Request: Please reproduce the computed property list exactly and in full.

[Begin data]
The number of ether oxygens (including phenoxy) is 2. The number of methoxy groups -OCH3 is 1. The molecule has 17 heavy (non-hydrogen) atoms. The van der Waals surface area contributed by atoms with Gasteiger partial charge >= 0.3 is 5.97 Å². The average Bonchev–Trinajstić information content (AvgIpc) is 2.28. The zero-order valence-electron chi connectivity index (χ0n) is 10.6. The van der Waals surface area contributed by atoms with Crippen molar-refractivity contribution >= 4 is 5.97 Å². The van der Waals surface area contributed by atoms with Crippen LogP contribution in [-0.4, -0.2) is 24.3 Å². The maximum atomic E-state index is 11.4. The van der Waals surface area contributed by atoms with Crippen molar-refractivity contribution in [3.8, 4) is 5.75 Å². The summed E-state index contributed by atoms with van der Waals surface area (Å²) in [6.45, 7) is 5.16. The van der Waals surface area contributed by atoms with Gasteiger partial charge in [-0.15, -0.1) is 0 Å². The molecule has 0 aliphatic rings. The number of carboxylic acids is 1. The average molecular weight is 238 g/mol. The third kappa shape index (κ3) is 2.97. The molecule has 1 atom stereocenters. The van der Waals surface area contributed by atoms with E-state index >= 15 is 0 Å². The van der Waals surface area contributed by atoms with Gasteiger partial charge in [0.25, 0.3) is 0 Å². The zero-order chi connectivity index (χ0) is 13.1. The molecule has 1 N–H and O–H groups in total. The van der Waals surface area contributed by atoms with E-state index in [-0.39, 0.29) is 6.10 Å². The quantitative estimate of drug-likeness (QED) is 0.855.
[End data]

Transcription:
The number of ether oxygens (including phenoxy) is 2. The number of methoxy groups -OCH3 is 1. The molecule has 17 heavy (non-hydrogen) atoms. The van der Waals surface area contributed by atoms with Gasteiger partial charge >= 0.3 is 5.97 Å². The average Bonchev–Trinajstić information content (AvgIpc) is 2.28. The zero-order valence-electron chi connectivity index (χ0n) is 10.6. The van der Waals surface area contributed by atoms with Crippen molar-refractivity contribution >= 4 is 5.97 Å². The van der Waals surface area contributed by atoms with Crippen LogP contribution in [-0.4, -0.2) is 24.3 Å². The maximum atomic E-state index is 11.4. The van der Waals surface area contributed by atoms with Crippen molar-refractivity contribution in [3.8, 4) is 5.75 Å². The summed E-state index contributed by atoms with van der Waals surface area (Å²) in [6.45, 7) is 5.16. The van der Waals surface area contributed by atoms with Gasteiger partial charge in [-0.15, -0.1) is 0 Å². The molecule has 0 aliphatic rings. The number of carboxylic acids is 1. The average molecular weight is 238 g/mol. The third kappa shape index (κ3) is 2.97. The molecule has 1 atom stereocenters. The van der Waals surface area contributed by atoms with E-state index >= 15 is 0 Å². The van der Waals surface area contributed by atoms with Gasteiger partial charge in [0.25, 0.3) is 0 Å². The zero-order chi connectivity index (χ0) is 13.1. The molecule has 1 N–H and O–H groups in total. The van der Waals surface area contributed by atoms with E-state index in [-0.39, 0.29) is 6.10 Å². The quantitative estimate of drug-likeness (QED) is 0.855.